SANTA BARBARA, Calif. - Santa Barbara High School students are leading a school and community campaign to get people to follow coronavirus health guidelines, like wearing a mask.
The campaign is called "Don Your Mask," a nod to the school's mascot, the Dons. About 30 students recently created artistic posters as part of a creative contest to spread the 'Don Your Mask' message.
Three poster designs were picked as winners this week, with senior Maxine Borders winning first place. Sophomore Brianna Yanez won second place and senior Santiago Bailey-Musacchio took third place.
“It makes the message more personal when the people who you’re friends with and your peers and your fellow students are the ones who are sharing the message through art,” said Borders.
"Maybe someone's not going to listen to an older person or a newscast," said Santa Barbara High School principal Elise Simmons. "But they might listen to another youth. If to wear your mask means to be spirited, and to have Dons spirit and to have Dons pride, then why not [wear a mask]?"
Simmons says the campaign came about after some students made choices that increase the risk of virus spread--while many others want a return to campus and normalcy as soon as possible.
“Instead of just continuing to lament about and worry about the youth that aren’t making good choices, I decided to create a campaign that was positive and encouraging and motivating,” Simmons said.
Sophomore Hattie Ugoretz won the campaign's video contest after she wrote and performed an original song on her guitar. She sings about donning a mask and washing hands, while also including the number of lives COVID-19 has taken in California and across the country.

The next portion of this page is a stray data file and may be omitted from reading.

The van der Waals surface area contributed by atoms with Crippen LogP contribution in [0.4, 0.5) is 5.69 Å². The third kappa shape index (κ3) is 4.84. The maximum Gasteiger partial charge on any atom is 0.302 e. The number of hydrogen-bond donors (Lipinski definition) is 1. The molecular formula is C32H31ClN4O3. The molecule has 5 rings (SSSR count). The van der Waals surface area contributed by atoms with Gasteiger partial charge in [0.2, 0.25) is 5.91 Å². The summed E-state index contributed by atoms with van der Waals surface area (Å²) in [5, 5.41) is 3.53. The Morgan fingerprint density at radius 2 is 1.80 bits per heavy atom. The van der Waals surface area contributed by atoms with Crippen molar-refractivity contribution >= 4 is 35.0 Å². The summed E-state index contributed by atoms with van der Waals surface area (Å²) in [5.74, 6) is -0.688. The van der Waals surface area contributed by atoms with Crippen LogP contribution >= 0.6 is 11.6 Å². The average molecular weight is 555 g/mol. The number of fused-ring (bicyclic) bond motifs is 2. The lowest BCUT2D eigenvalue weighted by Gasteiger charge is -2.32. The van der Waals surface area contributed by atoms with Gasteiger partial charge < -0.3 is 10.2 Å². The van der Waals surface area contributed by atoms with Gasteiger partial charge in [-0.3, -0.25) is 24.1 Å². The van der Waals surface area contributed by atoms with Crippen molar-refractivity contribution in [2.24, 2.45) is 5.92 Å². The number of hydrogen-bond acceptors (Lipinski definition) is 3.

"Because the numbers are unfortunately so, so high, just saying them doesn't even have the same effect anymore because people can’t even really comprehend what it even means,” she said. “I thought that if [the song] was in their heads, they would have to listen to what it was saying and think about what they are doing and what they could be doing.”
Yanez's poster features a girl wearing a mask proudly. She says masks can be a form of self-expression.
“She's feeling good about herself, and I feel like I want that energy with other people with wearing masks,” Ynez said.
Bailey-Musacchio repurposed one of his previous illustrations of the Dons mascot in his poster, adding a mask this time. His poster boasts a bold font and the school's green and yellow colors.
"The idea, at least what I got, from the contest is that right now people aren't wearing masks because it's not 'cool' to wear a mask," he said. “But I know people really like school spirit. So I think if wearing masks is a school spirit thing, then they’re like ‘cool.’”
Simmons has high praise for the students who jumped into the campaign. She says they are already becoming leaders.
“Just listening to them and their perspective, and their ‘Why,' and it's all different,” she said. “It emphasizes that our youth are sometimes just more intelligent than us."
"Don Your Mask" is similar to the "Hope for Red Pledge" campaign being shared by students from schools across the South Coast. That pledge commits to following state health guidelines. The "red" references California's less restrictive red tier, which would allow schools to reopen in-person learning.